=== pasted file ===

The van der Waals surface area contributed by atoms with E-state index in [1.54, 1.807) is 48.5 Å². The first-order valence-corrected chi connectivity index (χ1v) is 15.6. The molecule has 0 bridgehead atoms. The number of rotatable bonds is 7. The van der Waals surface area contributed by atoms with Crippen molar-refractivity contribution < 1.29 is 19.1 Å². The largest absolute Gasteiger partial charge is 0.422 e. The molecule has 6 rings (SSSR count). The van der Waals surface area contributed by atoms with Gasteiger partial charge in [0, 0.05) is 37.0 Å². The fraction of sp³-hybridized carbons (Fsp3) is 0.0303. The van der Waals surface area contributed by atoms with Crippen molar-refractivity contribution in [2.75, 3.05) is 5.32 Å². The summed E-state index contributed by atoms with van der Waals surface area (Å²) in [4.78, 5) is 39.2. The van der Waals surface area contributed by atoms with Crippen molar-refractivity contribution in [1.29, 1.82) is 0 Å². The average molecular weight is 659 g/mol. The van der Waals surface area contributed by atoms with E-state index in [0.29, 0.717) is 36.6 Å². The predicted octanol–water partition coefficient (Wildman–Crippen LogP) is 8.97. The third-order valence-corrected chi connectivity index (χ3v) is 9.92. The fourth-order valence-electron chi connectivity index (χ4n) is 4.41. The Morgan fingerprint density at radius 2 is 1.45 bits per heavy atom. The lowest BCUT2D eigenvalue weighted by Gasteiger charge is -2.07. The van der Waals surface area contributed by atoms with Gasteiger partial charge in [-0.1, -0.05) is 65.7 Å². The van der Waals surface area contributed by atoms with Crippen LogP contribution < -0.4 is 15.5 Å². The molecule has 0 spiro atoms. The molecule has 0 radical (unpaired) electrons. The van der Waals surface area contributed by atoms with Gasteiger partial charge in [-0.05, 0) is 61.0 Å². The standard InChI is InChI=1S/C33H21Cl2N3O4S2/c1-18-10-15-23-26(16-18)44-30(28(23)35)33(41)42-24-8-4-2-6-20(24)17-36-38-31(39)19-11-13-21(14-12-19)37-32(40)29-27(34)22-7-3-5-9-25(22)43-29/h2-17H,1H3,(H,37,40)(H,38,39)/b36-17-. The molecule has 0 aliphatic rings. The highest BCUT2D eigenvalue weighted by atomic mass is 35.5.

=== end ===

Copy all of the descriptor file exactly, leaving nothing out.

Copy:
The van der Waals surface area contributed by atoms with E-state index in [1.54, 1.807) is 48.5 Å². The first-order valence-corrected chi connectivity index (χ1v) is 15.6. The molecule has 0 bridgehead atoms. The number of rotatable bonds is 7. The van der Waals surface area contributed by atoms with Crippen molar-refractivity contribution < 1.29 is 19.1 Å². The largest absolute Gasteiger partial charge is 0.422 e. The molecule has 6 rings (SSSR count). The van der Waals surface area contributed by atoms with Gasteiger partial charge in [0, 0.05) is 37.0 Å². The fraction of sp³-hybridized carbons (Fsp3) is 0.0303. The van der Waals surface area contributed by atoms with Crippen molar-refractivity contribution in [2.75, 3.05) is 5.32 Å². The summed E-state index contributed by atoms with van der Waals surface area (Å²) in [4.78, 5) is 39.2. The van der Waals surface area contributed by atoms with Crippen molar-refractivity contribution in [1.29, 1.82) is 0 Å². The average molecular weight is 659 g/mol. The van der Waals surface area contributed by atoms with E-state index in [0.29, 0.717) is 36.6 Å². The predicted octanol–water partition coefficient (Wildman–Crippen LogP) is 8.97. The third-order valence-corrected chi connectivity index (χ3v) is 9.92. The fourth-order valence-electron chi connectivity index (χ4n) is 4.41. The Morgan fingerprint density at radius 2 is 1.45 bits per heavy atom. The lowest BCUT2D eigenvalue weighted by Gasteiger charge is -2.07. The van der Waals surface area contributed by atoms with Gasteiger partial charge in [-0.1, -0.05) is 65.7 Å². The van der Waals surface area contributed by atoms with Crippen LogP contribution < -0.4 is 15.5 Å². The molecule has 0 spiro atoms. The molecule has 0 radical (unpaired) electrons. The van der Waals surface area contributed by atoms with Gasteiger partial charge in [-0.05, 0) is 61.0 Å². The standard InChI is InChI=1S/C33H21Cl2N3O4S2/c1-18-10-15-23-26(16-18)44-30(28(23)35)33(41)42-24-8-4-2-6-20(24)17-36-38-31(39)19-11-13-21(14-12-19)37-32(40)29-27(34)22-7-3-5-9-25(22)43-29/h2-17H,1H3,(H,37,40)(H,38,39)/b36-17-. The molecule has 0 aliphatic rings. The highest BCUT2D eigenvalue weighted by atomic mass is 35.5.